Sticky Rice Cake — Whip It UP!

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Sticky Rice Cake (Nian Gao). Photo: Joseph Fraude

By Lauren Tan (Lauren’s Kitchen)

 

For many Chinese households, Lunar New Year would be amiss without the traditional Sticky Rice Cake – Nian Gao. Make it from scratch using this simplified fail-proof recipe that Lauren refined based on her grandma’s version.

 

Total time: 4 hours
Difficulty: 2/5
Cost: $3
Servings: 2 cakes

A: Cake Batter

500g glutinous rice flour
500g granulated sugar
550ml water, room temperature

 

B: Steaming

2-3 litres water, fill water until it reaches steaming rack

 

C: Lining Cake Pans

2-3 banana leaves, washed
2 cake pans (12cm diameter x 7.5cm height)
1 tablespoon cooking oil

 

DIRECTIONS:

1. In a large saucepan, boil 1 litre water over high heat. Soften banana leaves by blanching them in boiling water for a few minutes. Cut 4 layers of banana leaf squares to double-line sides of cake pans twice. Trace circumference of cake base and cut 2 pieces of banana leaves. Press leaves over cake base. Trim any excess leaves. Secure banana leaf with a thick rubber band tied around the circumference.

2. In a small saucepan, cook sugar over low heat. When the bottom layer of sugar starts to melt, it will caramelise. Stir with a large spoon until the syrup becomes evenly brown. Then allow it to cook until it begins to boil and melt, approximately 5-10 minutes. Stir gently all the time.

3. Pour in water slowly while stirring continually with a large spoon. The golden brown sugar starts to solidify once it comes in contact with water. Continue cooking until sugar is fully dissolved. Set aside to cool at room temperature.

4. In a large mixing bowl, sift glutinous rice flour into it. Make a well in the centre. Slowly pour in caramel, stirring all the time with a whisk. Sieve batter using a stainless steel sieve, then cover with cling film. Let it rest approximately 30 minutes.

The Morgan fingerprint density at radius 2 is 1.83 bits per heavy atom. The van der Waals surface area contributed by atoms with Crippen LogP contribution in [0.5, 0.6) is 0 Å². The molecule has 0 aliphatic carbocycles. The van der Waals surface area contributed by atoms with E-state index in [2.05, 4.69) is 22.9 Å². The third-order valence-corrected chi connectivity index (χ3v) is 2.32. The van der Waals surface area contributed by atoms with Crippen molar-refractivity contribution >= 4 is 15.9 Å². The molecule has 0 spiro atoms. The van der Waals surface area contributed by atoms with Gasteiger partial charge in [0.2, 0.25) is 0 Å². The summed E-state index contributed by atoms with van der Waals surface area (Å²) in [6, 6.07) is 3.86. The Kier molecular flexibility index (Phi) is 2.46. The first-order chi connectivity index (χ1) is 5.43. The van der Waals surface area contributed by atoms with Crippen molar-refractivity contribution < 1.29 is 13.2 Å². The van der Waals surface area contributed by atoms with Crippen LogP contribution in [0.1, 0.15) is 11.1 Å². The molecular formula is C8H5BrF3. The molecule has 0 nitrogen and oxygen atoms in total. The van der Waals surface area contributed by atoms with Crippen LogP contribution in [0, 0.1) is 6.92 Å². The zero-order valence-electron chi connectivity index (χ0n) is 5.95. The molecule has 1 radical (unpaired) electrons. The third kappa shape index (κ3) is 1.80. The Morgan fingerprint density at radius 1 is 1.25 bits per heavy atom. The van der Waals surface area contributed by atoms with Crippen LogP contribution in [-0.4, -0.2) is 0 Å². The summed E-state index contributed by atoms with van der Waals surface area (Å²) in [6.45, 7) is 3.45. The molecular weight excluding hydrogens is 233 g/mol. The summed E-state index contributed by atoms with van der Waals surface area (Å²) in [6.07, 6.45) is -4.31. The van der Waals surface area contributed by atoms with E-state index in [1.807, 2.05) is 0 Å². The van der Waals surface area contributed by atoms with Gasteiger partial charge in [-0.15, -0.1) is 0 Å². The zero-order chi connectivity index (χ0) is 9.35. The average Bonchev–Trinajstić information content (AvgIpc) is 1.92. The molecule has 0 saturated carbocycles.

5. Using a pastry brush, brush banana leaf with some oil so that the sticky batter will not adhere to the banana leaf. The batter expands while it steams, so fill it to 2/3 otherwise it will overflow. Cover cakes with aluminium foil to prevent condensation from forming on surface of the batter.

6. Steam cakes on high heat for 30 minutes in a wok. After that, lower heat to medium. Continue steaming another 2.5 hours until it becomes toasty brown. Check water level periodically and top it up if needed. Remove from heat and discard foil. Let cakes cool completely at room temperature. It takes 3 days for cake texture to firm up before it can be cut. After 3 days, wrap each cake individually, pop them into the fridge, where it can last up to 2 months.

7. To serve, enjoy it freshly steamed in its molten stage – neat or with freshly grated coconut. Alternatively, panfry nian gao slices coated in beaten egg till crisp but still gooey inside.

 

TIP:  Lining cake pans with banana leaf prevents the batter from leaking into the base while steaming. As water in the wok evaporates, pour in more hot water – this helps to maintain a high internal temperature for cakes to set evenly.

 

TECHNIQUE:  When making caramel, always start on low heat. The bottom layer of sugar in direct contact with cake pan will start to caramelise first. Keep an eye on it at all times. Do not let it burn as burnt sugar tastes bitter.

 


LAUREN’S KITCHEN: The kitchen has always been Lauren’s playground since she was 11 when she first started cooking for her parents and siblings. She now produces videos for social media platforms.


 

You might also want to try these Whip It UP! recipes:

Wholewheat Churros — Whip It UP!

Satay Goreng With Ketupat — Whip It UP!

Click on www.storm.sg/food for more recipes and reviews of restaurants.


If you have a simple recipe you would like to share, do email it to [email protected]


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